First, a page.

For nearly 60 years, Marvin Goldstein hast best been known as an internationally acclaimed concert pianist and composer, but the “Celtic Celebration” concert that Southeast Idahoans will experience at 7:30 p.m. Jan. 26 in the Stephens Performing Arts Center is something entirely different.

“This isn’t a piano show,” Goldstein said.

But Goldstein is not even the featured artist. For 10 years, Goldstein has collaborated with classically trained vocal performer Vanessa Joy on different musical projects that feature her voice backed by Goldstein on keyboard as well as other instruments.

Though acclaimed for his keyboard prowess, something not commonly known among the public is that piano was never Goldstein’s main instrument. Goldstein began his music career at age 9 on the accordion. He attended Tel Aviv University and Florida State University where graduated with bachelor’s and master’s degrees in — not the piano — but the French horn.

Starting out 10 years ago as a performing duo, Goldstein and Joy have now helped write full orchestral arrangements of their music which will be performed by local talent made up of the Idaho State University orchestra and other community members.

“In my 60 years of performing,” Goldstein said, “I have never come across a musician who could deliver a song as emotionally and beautifully as Vanessa.”

Joy earned her vocal music degree from Brigham Young University in Provo, Utah. In 2009, she attended a Music Business Convention in Arizona at which Goldstein was teaching. Up until that time, she had been singing in various community productions, but wanted to take her music to a higher level. She said that it had always been her dream to perform with full orchestra. At the business conference, Goldstein heard Joy sing, got to know her and her dreams, and offered to do an album with her.

Goldstein said, “At that time, I had had over 50 years of performing. I began to think that maybe I could begin to impart some knowledge or help other musicians. … Years ago, I was sitting with a guy in a car and told him I wanted to perform with an orchestra and he wrote me a huge check. I get emotional hearing her dream because her dream was the same as mine.”

Joy added, “The highlight of all of this is to see a dream come true. You just never know how it’s all going to come together — you pray and hope and put in a lot of work and time and effort — it’s challenging, and you just must keep with it. … We’ve been performing [Celtic Celebration] for the past year and it’s been so fun to watch it develop and grow and turn into this amazing music. It is the thrill of my life to make this happen.”

Both Goldstein and Joy expressed how challenging it is to coordinate a show like theirs with the community members with whom they perform.

After ISU asked them to come, orchestra music had to be sent weeks ahead of time for the orchestra to practice. Goldstein and Joy arrive the day before, or even the day of, to rehearse.

“You have to be very prepared and rehearsed beforehand,” Joy said. “For them to be willing to put in the effort and time to learn our music for us to enjoy and share with other people in the community has really been a beautiful experience all around.”

Goldstein admitted that he did at first not connect to the sound of Celtic music like Joy did, but after developing the show, he has found that people have loved that “beautiful folksy music with a lot of rhythm and unique sounding instruments.”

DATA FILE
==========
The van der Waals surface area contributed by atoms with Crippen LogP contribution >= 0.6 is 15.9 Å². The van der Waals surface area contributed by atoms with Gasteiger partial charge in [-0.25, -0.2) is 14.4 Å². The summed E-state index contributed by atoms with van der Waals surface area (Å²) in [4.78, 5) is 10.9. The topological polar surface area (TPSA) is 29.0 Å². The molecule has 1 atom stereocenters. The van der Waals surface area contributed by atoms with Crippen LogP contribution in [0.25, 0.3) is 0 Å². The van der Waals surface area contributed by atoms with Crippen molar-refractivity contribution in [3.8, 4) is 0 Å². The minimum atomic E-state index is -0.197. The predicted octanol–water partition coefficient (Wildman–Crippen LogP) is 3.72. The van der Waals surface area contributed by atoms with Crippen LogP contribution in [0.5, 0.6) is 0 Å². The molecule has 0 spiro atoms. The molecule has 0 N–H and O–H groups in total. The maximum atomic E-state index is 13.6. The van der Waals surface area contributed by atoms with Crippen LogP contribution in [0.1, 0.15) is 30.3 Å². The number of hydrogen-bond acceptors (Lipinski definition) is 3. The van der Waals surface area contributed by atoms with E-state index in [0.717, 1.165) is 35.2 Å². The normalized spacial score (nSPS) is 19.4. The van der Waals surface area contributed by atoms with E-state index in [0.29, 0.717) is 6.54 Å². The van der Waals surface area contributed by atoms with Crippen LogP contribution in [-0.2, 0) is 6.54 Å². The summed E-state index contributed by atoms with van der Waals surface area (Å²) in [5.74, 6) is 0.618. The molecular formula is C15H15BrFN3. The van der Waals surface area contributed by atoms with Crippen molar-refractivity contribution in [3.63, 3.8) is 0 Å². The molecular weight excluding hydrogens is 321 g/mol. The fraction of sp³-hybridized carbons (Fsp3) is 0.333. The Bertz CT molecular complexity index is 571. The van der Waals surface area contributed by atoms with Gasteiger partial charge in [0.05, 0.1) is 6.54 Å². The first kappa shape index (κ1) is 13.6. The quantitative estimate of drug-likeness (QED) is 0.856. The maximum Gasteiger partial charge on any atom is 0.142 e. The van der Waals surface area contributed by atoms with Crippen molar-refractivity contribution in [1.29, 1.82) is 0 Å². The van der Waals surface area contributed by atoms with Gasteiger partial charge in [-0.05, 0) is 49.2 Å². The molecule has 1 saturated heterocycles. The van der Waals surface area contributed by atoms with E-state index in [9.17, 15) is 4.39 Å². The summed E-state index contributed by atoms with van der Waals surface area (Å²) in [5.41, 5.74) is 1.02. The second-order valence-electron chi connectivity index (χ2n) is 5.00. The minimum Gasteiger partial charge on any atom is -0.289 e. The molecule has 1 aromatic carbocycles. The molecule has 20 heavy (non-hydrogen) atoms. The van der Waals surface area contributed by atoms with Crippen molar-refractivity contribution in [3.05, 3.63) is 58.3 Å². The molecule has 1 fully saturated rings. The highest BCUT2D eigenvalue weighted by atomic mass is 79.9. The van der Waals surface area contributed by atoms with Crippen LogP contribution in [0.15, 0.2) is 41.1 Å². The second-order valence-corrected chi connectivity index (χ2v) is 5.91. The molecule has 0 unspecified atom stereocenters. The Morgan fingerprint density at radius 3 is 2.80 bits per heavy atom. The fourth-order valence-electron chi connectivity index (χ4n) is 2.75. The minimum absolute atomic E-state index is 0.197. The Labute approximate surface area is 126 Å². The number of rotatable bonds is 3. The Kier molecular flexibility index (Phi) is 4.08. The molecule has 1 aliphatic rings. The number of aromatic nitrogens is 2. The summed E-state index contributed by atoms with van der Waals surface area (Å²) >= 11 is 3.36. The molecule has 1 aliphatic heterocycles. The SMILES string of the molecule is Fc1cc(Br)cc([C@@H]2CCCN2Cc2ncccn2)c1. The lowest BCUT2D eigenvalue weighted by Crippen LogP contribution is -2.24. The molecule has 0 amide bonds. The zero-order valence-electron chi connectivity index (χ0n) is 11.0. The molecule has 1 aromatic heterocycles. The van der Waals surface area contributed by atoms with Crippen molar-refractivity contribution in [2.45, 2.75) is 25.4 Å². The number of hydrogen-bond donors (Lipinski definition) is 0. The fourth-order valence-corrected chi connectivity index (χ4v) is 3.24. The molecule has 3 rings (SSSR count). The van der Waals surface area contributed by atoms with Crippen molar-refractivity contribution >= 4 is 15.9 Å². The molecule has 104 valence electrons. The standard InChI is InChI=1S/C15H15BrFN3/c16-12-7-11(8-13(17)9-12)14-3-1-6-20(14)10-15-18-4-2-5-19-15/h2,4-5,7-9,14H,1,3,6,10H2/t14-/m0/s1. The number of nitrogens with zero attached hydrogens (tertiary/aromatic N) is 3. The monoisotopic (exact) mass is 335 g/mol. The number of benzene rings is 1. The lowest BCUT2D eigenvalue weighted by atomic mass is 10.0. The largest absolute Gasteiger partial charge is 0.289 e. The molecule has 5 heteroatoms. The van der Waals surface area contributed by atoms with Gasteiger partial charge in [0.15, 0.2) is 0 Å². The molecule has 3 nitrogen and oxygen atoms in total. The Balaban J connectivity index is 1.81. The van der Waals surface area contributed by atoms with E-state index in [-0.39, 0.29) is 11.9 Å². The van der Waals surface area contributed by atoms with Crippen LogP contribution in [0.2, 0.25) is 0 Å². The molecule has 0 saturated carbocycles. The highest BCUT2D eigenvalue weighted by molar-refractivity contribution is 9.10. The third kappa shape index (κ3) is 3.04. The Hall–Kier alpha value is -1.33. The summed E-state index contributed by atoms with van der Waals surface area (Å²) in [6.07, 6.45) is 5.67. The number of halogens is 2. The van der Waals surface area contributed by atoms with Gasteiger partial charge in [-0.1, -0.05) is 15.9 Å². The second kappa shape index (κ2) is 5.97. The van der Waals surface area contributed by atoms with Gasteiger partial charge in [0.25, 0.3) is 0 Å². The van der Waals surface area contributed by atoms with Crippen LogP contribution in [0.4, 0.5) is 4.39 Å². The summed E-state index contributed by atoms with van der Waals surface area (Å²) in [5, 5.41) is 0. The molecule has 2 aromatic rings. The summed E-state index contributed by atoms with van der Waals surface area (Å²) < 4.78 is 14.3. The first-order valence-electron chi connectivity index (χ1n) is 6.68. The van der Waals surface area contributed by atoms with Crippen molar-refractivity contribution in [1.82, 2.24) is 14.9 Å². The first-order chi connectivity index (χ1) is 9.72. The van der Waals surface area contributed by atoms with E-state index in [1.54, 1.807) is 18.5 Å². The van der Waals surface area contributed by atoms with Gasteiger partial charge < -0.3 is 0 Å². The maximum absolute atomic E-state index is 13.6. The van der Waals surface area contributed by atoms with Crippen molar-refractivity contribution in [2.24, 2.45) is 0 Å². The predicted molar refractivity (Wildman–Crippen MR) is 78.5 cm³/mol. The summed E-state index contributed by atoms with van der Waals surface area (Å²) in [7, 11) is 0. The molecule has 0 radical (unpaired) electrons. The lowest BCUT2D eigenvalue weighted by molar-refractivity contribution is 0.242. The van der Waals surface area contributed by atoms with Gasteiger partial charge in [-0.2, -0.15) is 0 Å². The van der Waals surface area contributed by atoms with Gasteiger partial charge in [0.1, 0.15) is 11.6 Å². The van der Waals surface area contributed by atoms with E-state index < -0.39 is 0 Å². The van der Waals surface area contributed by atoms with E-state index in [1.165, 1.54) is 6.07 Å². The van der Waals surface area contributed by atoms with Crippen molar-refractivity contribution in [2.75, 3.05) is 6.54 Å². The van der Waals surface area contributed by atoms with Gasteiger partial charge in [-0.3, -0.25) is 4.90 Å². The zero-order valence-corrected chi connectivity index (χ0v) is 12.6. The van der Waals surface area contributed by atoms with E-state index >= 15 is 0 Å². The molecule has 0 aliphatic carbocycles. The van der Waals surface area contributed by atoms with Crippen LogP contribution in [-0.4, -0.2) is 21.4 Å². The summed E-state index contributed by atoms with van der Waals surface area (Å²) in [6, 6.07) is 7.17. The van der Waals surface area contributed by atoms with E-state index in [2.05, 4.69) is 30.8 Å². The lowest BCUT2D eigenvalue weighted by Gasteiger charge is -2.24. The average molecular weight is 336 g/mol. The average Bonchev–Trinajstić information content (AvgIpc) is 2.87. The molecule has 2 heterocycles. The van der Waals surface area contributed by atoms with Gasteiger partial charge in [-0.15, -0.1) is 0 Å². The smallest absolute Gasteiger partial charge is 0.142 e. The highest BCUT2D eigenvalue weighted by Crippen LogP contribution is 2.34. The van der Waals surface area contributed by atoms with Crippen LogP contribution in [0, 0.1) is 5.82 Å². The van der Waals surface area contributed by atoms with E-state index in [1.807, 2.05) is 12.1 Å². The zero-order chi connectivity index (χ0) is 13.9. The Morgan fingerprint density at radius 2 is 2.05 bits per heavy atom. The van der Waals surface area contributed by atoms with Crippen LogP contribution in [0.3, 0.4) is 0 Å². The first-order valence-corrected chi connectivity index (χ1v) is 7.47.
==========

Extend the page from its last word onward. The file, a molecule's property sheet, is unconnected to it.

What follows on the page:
Goldstein said that the Celtic Celebration is a collection of their arrangements of original Irish melodies as well as Celtic twists on such American classics as “The Sound of Silence” and spirituals such as “Amazing Grace.”

Blending Joy’s operatically trained voice with common American tunes and Celtic layman style is an example of what Goldstein termed “musical fusion.” Joy calls herself a “crossover singer” who can perform vocal music in many different styles — from opera to pop.

“Mixing of genres is not normally mainstream,” Goldstein said, “but right now it’s very popular. And that’s exactly what we’re doing with the Celtic music and other things, too.”

Since working together as a duo, Goldstein said they have performed in Egypt for the U.S. Ambassador, in South America, Israel, Greece, Turkey, and all over US and Canada. They have also recently published the second album in a series of completely extemporaneous relaxation music.

“It was fun to be free and just experiment,” Joy said.

“It is all recorded by gut instinct,” Goldstein said. “We never took a retake. Vanessa uses her voice like an instrument while I improvised on the keyboard.”

The duo’s first project together was an album called “Sweet Bye and Bye,” which was a collection of religious music from different Christian denominations in which they “hoped to show through music the commonality in Christ.”

“That album kind of sums up one of the main purposes of our association together,” Goldstein said.

He believes music has the power to connect and unite people and he runs a non-profit organization called Peace with Music which allows them to bring their music to areas less fortunate areas around the world.

Goldstein recalled the joy of playing his accordion every night on the Israeli kibbutzes, or communal farms.

“I wondered about how music brings not only peace to a soul, but to a community,” he said. “Why can’t it bring peace to a country or the world?”

Joy stated that music is her way to give back to the world.

“It’s in that sharing of your talents that you share part of your heart and part of you,” she said. “That’s why I’ve chosen to follow what’s in my heart to do.”